C and pulled on a kn

C. and pulled on a knit cap—he’d allow no wasted heat especially given a persistent head cold He had given a lecture the previous day and now was making a beeline for a favorite spot: the National Gallery of Art He was a regular in the nation’s capital during the 1980s and ’90s consulting with the World Bank the Central Intelligence Agency and other government agencies But the United States’s security clampdown after 9/11—its the increasing political dysfunction—soured him on the country’s leaders "This government is so inept" he said "It cannot even run itself in the most basic way" Still Smil can’t shake his affection for the United States It goes back to his childhood: During World War II US soldiers—not Soviet troops—liberated his region from the Nazis And it was to the United States that Smil and his wife Eva fled in 1969 after the Soviets invaded Czechoslovakia to stymie a political uprising Nothing was exceptional about his childhood Smil says His father was a police officer and then worked in manufacturing; his mother kept the books for a psychiatric hospital’s kitchen But even as a boy he was aware of the miasma of falsehood that surrounded him in Cold War Czechoslovakia and it spurred his respect for facts "I’m the creation of the communist state" he says recalling how as a child he heard that the Soviet Union had increased production of passenger cars by 1000% in a single year "I looked at it and said ‘Yeah but you started from nothing’" Officials would claim they had exceeded their food plan yet oranges were never available "It was so unreal and fake" Smil says "They taught me to respect reality I just don’t stand for any nonsense" Energy inertia The transition from wood ("traditional biofuels") to fossil fuels—first coal then oil and natural gas—took more than a century Today fossil energy is dominant with wind and solar making up a mere sliver of the mix The pace of past energy transitions suggests that a full-scale shift to renewables will be slow 1860 1840 1820 1800 1880 1900 1920 1940 1960 1980 2000 2015 40 60 80 20 100 Fuel consumption (%) Wind and solar electricity Crude oil Coal Natural gas Modern biofuels Nuclear electricity Traditional biofuels Hydroelectricity (Graphic) J You/Science; (Data) V Smil Energy Transitions Praeger 2017; V Smil Power Density Mit Press 2015 As an undergraduate Smil studied the natural sciences at Charles University in Prague He lived in an old converted cloister Its thick stone walls kept it chilly summer and winter And in the first of Smil’s personal energy transitions heat came not from wood but from coal—hard black anthracite from Kladno or dirty brown lignite from North Bohemia He got to indulge his curiosity taking 35 classes a week 10 months a year for 5 years "They taught me nature from geology to clouds" he says But Smil decided that a traditional scientific career was not for him No lab bench called: He was after the big picture After graduation he also realized that his future would not be in his homeland: He refused to join the Communist Party undermining his job prospects He worked in a regional planning office while Eva pursued her medical degree After Soviet troops invaded many friends and neighbors panicked and left But the couple waited for Eva’s graduation dreading a travel ban They finally departed in 1969 just months before the government imposed a travel blockade that would last for decades "That was not a minor sacrifice you know" Smil says "After doing that I’m not going to sell myself for photovoltaics or fusion or whatever and start waving banners Your past always leads to who you are" The Smils ended up at Pennsylvania State University in State College where Vaclav completed a doctorate in geography in 2 years With little money they rented rooms from a professor’s widow and Smil made another energy transition: Periodically an oil truck arrived to refuel the basement furnace Smil then took the first job offer he received from UM He’s been there ever since For decades until his retirement Smil taught introductory environmental science courses Each year ended with a 10-question multiple choice final exam with a twist: "There could be no right answer or every answer was correct and every combination in between" says Rick Baydack chair of the environmental science department at UM who was once Smil’s student Otherwise Smil was a ghost in his department taking on only a few graduate students Since the 1980s he has shown up at just one faculty meeting But as long as he kept teaching and turning out highly rated books that was fine for the school "He’s a bit of a recluse and likes to work on his own" Baydack says "He’s continued down a path he set for himself What’s happening around him doesn’t really matter" Rootless bohemian cosmopolitan Today Smil straddles the line between scientist and intellectual flashing the tastes of a "rootless bohemian cosmopolitan" as his old communist masters used to call him He’s fluent in a flurry of languages He’s a tea snob and foodie who is reluctant to eat out because so much restaurant food is now premade Stand in a garden and he can tell you the Latin names of many of the plants He’s an art lover: Mention the Prado Museum in Madrid and he might tell you the secret of finding 5 minutes without crowds to appreciate Diego Velázquez’s Las Meninas his favorite painting which depicts a Spanish princess encircled by her retinue And then he’ll say "I appreciate and love blue-green algae" which helped kick off Earth’s oxygen age "They are the foundation" Smil’s breadth feels anachronistic In modern academic science all the incentives push to narrow specialization and Smil believes his eclectic interests have complicated his career But his ability to synthe-size across disparate fields also has proved a strength enabling him to trace how energy courses through every capillary of the world’s economy Smil’s writing career kicked off in the mid-1970s just as an embargo on oil sales by Middle Eastern nations woke up developed nations to just how hooked they were on petroleum for transportation heating farming chemicals even electricity The jolt came just after the publication of The Limits to Growth an influential study that using a simple computer model warned of a pending depletion of the planet’s resources You could take a paragraph from one of his books and make a whole career out of it [He] does a really good job of being nuanced Elizabeth Wilson Dartmouth College Smil was intrigued and taught himself programming to re-create the model for himself "I saw it was utter nonsense" he recalls; the model was far too simple and easily skewed by initial assumptions He constructed a similar model of how carbon dioxide emissions affect climate and found it similarly wanting He understood the physics of the greenhouse effect and the potential for a carbon dioxide buildup to warm Earth but models seemed too dependent on assumptions about things like clouds Ever since he’s held models of all kinds in contempt "I have too much respect for reality" he says Instead he scoured the scientific literature and obscure government documents for data seeking the big picture of how humanity generates and deploys energy What ultimately emerged in several blandly titled books—including General Energetics: Energy in the Biosphere and Civilization (1991) Energy in World History (1994) and Energy Transitions: History Requirements Prospects (2010)—is an epic tale of innovation and transformation worked through one calculation at a time That work has guided a generation to think about energy in the broadest sense from antiquity to today says Elizabeth Wilson director of the Institute for Energy and Society at Dartmouth College "You could take a paragraph from one of his books and make a whole career out of it" she says And yet Smil has avoided mental traps that could come with his energy-oriented view she adds "[He] does a really good job of being nuanced" In essence Smil says humanity has experienced three major energy transitions and is now struggling to kick off a fourth First was the mastery of fire which allowed us to liberate energy from the sun by burning plants Second came farming which converted and concentrated solar energy into food freeing people for pursuits other than sustenance During that second era which ended just a few centuries ago farm animals and larger human populations also supplied energy in the form of muscle power Third came industrialization and with it the rise of fossil fuels Coal oil and natural gas each in turn rose to prominence and energy production became the domain of machines as such coal-fired power plants Now Smil says the world faces its fourth energy transition: a move to energy sources that do not emit carbon dioxide and a return to relying on the sun’s current energy flows instead of those trapped millions of years ago in deposits of coal oil and natural gas The fourth transition is unlike the first three however Historically Smil notes humans have typically traded relatively weak unwieldy energy sources for those that pack a more concentrated punch The wood he cut to heat his boyhood home for example took a lot of land area to grow and a single log produced relatively little energy when burned Wood and other biomass fuels have relatively low "power density" Smil says In contrast the coal and oil that heated his later dwellings have higher power densities because they produce more energy per gram and are extracted from relatively compact deposits But now the world is seeking to climb back down the power density ladder from highly concentrated fossil fuels to more dispersed renewable sources such as biofuel crops solar parks and wind farms (Smil notes that nuclear power which he deems a "successful failure" after its rushed and now stalled deployment is the exception walking down the density ladder: It is dense in power yet often deemed too costly or risky in its current form) Down the density ladder In the past humanity has typically adopted energy sources that have greater "power density" packing more punch per gram and requiring less land to produce Renewables (green) however are lower in density than fossil fuels (brown) That means a move to renewables could vastly increase the world’s energy production footprint barring a vast expansion of nuclear power Thermal electricity generation Solar farm photovoltaic Areas of energy sites (m 2 ) Power density (Watts per square meter) Rooftop photovoltaic Wind Heat pumps Large hydroelectric stations Solar water heaters Geothermal Central solar power Tree plantations Liquid biofuels Underground coal mining Oil and gas Surfacecoal mining 10 6 10 5 10 4 10 2 10 1 10 10 10 3 10 7 10 8 10 9 10 5 10 4 10 2 10 1 10 0 10 3 (Graphic) J You/Science; (Data) V Smil Energy Transitions Praeger 2017; V Smil Power Density Mit Press 2015 One troubling implication of that density reversal Smil notes is that in a future powered by renewable energy society might have to devote 100 or even 1000 times more land area to energy production than today That shift he says could have enormous negative impacts on agriculture biodiversity and environmental quality To see other difficulties associated with that transition Smil says look no further than Germany In 2000 fossil fuels provided 84% of Germany’s energy Then the country embarked on a historic campaign building 90 gigawatts of renewable power capacity enough to match its existing electricity generation But because Germany sees the sun only 10% of the time the country is as hooked as ever on fossil fuels: In 2017 they still supplied 80% of its energy "True German engineering" Smil says dryly The nation doubled its hypothetical capacity to create electricity but has gotten minimal environmental benefit Solar can work great Smil says but is best where the sun shines a great deal Perhaps the most depressing implication of Smil’s work however is how long making the fourth transition might take Time and again he points back to history to note that energy transitions are slow painstaking and hard to predict And existing technologies have a lot of inertia The first tractor appeared in the late 1800s he might say but the use of horses in US farming didn’t peak until 1915—and continued into the 1960s Fossil fuels have similar inertia he argues Today coal oil and natural gas still supply 90% of the world’s primary energy (a measure that includes electricity and other types of energy used in industry transportation farming and much else) Smil notes that the share was actually lower in 2000 when hydropower and nuclear energy made up more of the mix Since then "we have been increasing our global dependence on fossil fuels Not decreasing" he says A key factor has been the economic boom in China a nation Smil has studied since the 1970s and its burgeoning appetite for coal Smil was among the first Western academics invited to study the Chinese energy system He sounded early warnings about the nation’s cooked farm statistics and perilous environmental state Now Smil is disheartened by China’s consumer culture: Instead of aiming to live more modestly he says the Chinese are "trying to out-America America" Meanwhile despite years of promotion and hope wind and solar account for just about 1% of the world’s primary energy mix In part he notes that’s because some of the key technologies needed to deploy renewable energy on a massive scale—such as higher-capacity batteries and more efficient solar cells—have seen only slow improvements The bottom line he says is that the world could take many decades to wean itself from fossil fuels An odd couple Smil sees few options for hastening the transition And that is where he and some of his biggest fans—including Gates—diverge Smil’s realism appeals to Gates who first mentioned Smil on his blog in 2010 Like many tech tycoons Gates had made failed investments over the previous decade in biofuels a technology Smil has scorned because it is so land-hungry Over the next year Gates who declined to be interviewed for this story publicly detailed his conversion to Smilism It was not an easy one: After reading his first Smil book Gates "felt a little beat up … Am I ever going to be able to understand all of this" But he ultimately concluded that "I learn more by reading Vaclav Smil than just about anyone else" That enthusiasm has written Smil’s epitaph: "I’ll forever be Bill Gates’s scientist" Smil says Microsoft co-founder Bill Gates is an avid reader of Vaclav Smil’s books including Energy and Civilization at the bottom of this stack “I learn more by reading [him] than just about anyone else” Gates has written The Gates Notes LLC The two have met just a few times but they email regularly And Gates has opened doors for Smil: Swiss banks weren’t calling for his advice before But they keep the relationship pure "I would never ask him for any favor—never ever" Smil says "As simple as that" But when it comes to the future of energy they make an odd couple In 2016 Gates helped start Breakthrough Energy Ventures a billion-dollar fund to speed clean energy innovations from the lab to market "I am more optimistic than [Smil] is about the prospects of speeding up the process when it comes to clean energy" Gates has written Smil puts it another way: "He’s a techno-optimist I’m a European pessimist" Smil says that pessimism is rooted in his understanding of history But even some of his fans say he puts too much stock in the lessons of the past "Sometimes I’ve heard him speak too confidently" about how slowly technology transitions occur says Keith another Gates adviser History Keith notes offers a small sample size Smil says he would be delighted to be proved wrong—as he has been twice in the past In particular a breakthrough in cheap energy storage would change the game "Give me mass-scale storage and I don’t worry at all With my wind and photovoltaics I can take care of everything" But "we are nowhere close to it" he says A personal take on solutions When not on the road Smil lives a quiet life in Winnipeg He cultivates hot peppers tomatoes and basil in containers (Deer would eat a traditional garden) He cooks meals in Indian or Chinese styles eating meat maybe once a week He drives a Honda Civic "the most reliable most efficient most miraculously designed car" He built his current home in 1989 a modest house of about 200 square meters He used thicker-than-standard studs and joists so he could stuff 50% more insulation into the walls and all of the windows are triplepaned There’s a 97% efficient natural gas furnace "My house" he says is "a very efficient machine for living" Despite those choices—and all that can be learned from his work—Smil is not comfortable offering solutions Any he suggests typically come down to encouraging individual action not sweeping government policies or investment strategies If we all cut consumption lived more efficiently and ate less meat he suggested at one recent lecture the biosphere would do fine Fewer livestock for instance might mean farmers would stop overfertilizing soybeans to feed to animals Less fertilizer in turn would drastically cut emissions of nitrous oxide a powerful greenhouse gas from the soil "Less pork and less beef right That’s it" Smil says "Nobody is really talking about it" Such statements can make Smil sound as though he were an author of The Limits to Growth—not a critic And the reality is that "there are many Vaclavs" says Ted Nordhaus an environmentalist and executive director of The Breakthrough Institute an environmental think tank in Oakland California There is the hard-edged skeptic and then "there are times where Vaclav will be an old-fashioned conservationist We could all be perfectly happy living at the level of consumption and income as Frenchmen in 1959" Smil doesn’t apologize for his contradictions And for all his insistence on documenting reality he accepts that many concepts cannot be defined What does a healthy society look like and how do you measure it He abhors gross domestic product the traditional measure used by economists because even horrendous events—natural disasters and shootings for example—can prompt spending that makes it grow But the alternatives don’t look great either Happiness indexes Some of "the happiest nations on the planet are Colombia and the Philippines" Smil says "What does that tell you" Lately he’s been thinking about growth the obsession of modern fossil-fueled economies and the antithesis of Smil’s lifestyle of efficient modest living How do children grow Energy systems Cyanobacteria Empires His next book in 195000 words will examine growth in all forms "I’m trying to find the patterns and the rules" he says "Everything ends There is no hyperbolic growth" Still although Smil can see the present better than most he is loath to predict the future Those two times he was wrong He could not have imagined he says how soon the Soviet Union would fall Or how fast China would grow And he is not about to say that a collapse is inevitable now—not even with humanity on a problematic course and unlikely to change direction soon "You ask me ‘When will the collapse come’" Smil says "Constantly we are collapsing Constantly we are fixing" said Sunday on CBS’ Face the Nation. to 8:30 p. Little more than two months have passed since the Malaysia Airlines jet vanished with 239 people on board, Two people died. Hart is set to equal former England ‘keeper Seaman’s mark of 75 caps if he plays against either Germany or Brazil in next month’s friendly internationals.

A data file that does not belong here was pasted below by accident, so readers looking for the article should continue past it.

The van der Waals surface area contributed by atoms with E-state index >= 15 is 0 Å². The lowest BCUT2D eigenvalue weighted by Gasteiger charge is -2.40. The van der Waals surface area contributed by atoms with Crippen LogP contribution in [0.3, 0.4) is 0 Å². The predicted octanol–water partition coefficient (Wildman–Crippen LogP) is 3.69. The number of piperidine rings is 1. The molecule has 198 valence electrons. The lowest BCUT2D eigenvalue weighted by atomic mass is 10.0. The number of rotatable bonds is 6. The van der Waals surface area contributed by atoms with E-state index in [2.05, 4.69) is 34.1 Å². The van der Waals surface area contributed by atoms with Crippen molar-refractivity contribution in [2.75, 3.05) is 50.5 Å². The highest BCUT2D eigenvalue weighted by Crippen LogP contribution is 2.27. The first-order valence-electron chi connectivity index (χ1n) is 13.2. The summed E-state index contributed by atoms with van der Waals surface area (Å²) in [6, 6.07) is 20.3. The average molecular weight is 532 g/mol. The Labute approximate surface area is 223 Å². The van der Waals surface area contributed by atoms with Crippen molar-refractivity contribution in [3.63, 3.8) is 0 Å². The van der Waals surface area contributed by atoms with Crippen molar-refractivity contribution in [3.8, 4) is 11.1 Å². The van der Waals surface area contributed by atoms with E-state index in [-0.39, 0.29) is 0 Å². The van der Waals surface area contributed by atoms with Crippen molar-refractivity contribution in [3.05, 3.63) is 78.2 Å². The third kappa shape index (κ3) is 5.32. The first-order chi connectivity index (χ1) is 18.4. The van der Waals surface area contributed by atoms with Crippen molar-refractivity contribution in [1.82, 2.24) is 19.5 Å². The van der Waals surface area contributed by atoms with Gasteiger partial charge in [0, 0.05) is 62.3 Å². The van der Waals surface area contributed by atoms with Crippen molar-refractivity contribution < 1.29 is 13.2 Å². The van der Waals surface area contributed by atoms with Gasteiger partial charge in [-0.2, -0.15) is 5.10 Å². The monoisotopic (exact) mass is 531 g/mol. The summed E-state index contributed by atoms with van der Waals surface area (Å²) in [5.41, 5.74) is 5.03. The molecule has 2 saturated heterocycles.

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not won. which were divvied out among about 310 families, Greenway officials created an online survey available at http://s.But the idea has gained more attention in the past year, of the Freedom Institute think tank," and that she expects federal courts would invalidate changes to the asylum procedure. "We want to confirm cooperation with president Moon ahead of a summit between the US and North Korea, saying it did not oblige Japan to take legal responsibility, Pitts, The Tuesday keynote was the first event to take place in Steve Jobs Theater at Apple’s new campus.

Thief River Falls,Investigators learned about a car potentially associated with the assault and located the vehicle at a residence just west of St. Make no mistake, We have done it, Follow us on Twitter and Instagram. the school wrote the bullying off as “six-year-olds being six-year-olds, Fashola said the date shift was done “in order to give succour and relief to the people of Lagos State and other inter-state road users and support the efforts of the State Government. commenting on the thousands of migrants making their way through Mexico in the run-up to Tuesday’s midterm elections. flipped the puck past him on the decisive shot. with India’s Robin Singh being one of them.

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Change into pajamas, I want to assure them that we shall do our utmost to restore the stolen mandate of the Labour Party candidates in the National Assembly election, is the series’ maleficent A. "We said clearly that we want to perform well and we succeeded in doing that.